“George not only ensured the continued survival of the Crafts Center, he made it better,” Wallace says. With updated tools and machinery, and reimagined studio spaces, the renovated Crafts Center is able to attract and serve far more people, most notably students.
Among the program enhancements were student-only quickie “crafternoon” workshops, Barnes’ woodturning boot camp and hip offerings such as student-instructor Caleb Gallentine’s popular skateboard-making class.
Thomas’ instincts were on target. Student participation is now at an all-time high. And as students such as Gallentine – a senior majoring in aerospace engineering – prepare to graduate, they do so with confidence and creative problem-solving skills that will serve them well in their professions and beyond. Gallentine has already begun building a cherry wood kitchen table that he and his fiancée plan to use for years to come, a memento of – and tribute to – his education at the Crafts Center.
Wallace, the wood turning instructor, says Thomas has worked diligently to continually reshape an environment where students can explore and thrive.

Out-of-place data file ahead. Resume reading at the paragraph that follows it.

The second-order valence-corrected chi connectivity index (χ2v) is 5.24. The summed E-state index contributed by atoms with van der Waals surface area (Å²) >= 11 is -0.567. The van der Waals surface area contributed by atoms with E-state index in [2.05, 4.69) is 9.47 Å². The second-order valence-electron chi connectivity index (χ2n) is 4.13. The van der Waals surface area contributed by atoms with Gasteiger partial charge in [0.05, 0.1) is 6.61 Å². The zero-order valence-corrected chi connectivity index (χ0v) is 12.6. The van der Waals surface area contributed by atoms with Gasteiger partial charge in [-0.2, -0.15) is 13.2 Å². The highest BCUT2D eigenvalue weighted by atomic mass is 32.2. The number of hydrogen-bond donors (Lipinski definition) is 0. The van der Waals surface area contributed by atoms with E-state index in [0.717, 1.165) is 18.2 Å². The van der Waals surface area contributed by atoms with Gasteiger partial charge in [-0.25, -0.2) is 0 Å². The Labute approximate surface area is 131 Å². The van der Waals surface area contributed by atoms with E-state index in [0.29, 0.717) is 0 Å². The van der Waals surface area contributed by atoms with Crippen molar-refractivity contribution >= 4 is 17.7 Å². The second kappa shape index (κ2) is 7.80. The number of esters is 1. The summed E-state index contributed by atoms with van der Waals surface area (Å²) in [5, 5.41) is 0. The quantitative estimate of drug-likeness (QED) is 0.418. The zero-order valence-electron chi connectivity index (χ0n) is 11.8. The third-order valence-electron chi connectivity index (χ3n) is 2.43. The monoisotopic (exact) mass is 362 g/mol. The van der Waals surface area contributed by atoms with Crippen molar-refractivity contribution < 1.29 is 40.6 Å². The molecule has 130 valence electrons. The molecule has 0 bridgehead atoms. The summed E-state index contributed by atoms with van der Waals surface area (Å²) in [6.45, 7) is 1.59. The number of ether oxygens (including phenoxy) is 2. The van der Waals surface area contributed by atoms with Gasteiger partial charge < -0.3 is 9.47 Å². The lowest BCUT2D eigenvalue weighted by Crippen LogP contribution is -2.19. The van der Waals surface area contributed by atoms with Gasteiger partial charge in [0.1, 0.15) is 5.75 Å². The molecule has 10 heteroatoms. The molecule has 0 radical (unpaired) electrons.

“George is always focused on the students,” Wallace says. “He makes a concerted effort to engage new students and to respond to the needs and desires of returning students. George always reviews the class evaluations and will make changes based on the comments that are made. Above all, what I have seen is that he wants the NC State students to experience the joy of self-expression that comes from creating something that begins with the students’ imagination. George encourages spontaneity but teaches the value of craftsmanship.”
Thomas says he’ll miss helping Crafts Center participants build skills and discover talents they didn’t know they had. But he’s also looking forward to spending his early retirement with his wife, and delving deeper into his growing interest in his family’s ancestral history.
Former director Pressley praised Thomas’ accomplishments, calling him an integral player in the center’s long-term success.
“As he retires, he will be passing forward an amazing, one-of-a-kind legacy to future generations of NC State students,” Pressley says. “George has been the right person, at the right time, to oversee the growth and enrichment of this very special place.”
Orla Swift was a theatre critic and arts reporter at the News & Observer and other newspapers for 20 years. She is now director of marketing and communications at Sarah P. Duke Gardens.
This article was originally published in the Spring 2017 issue of #creativestate, the official magazine of Arts NC State.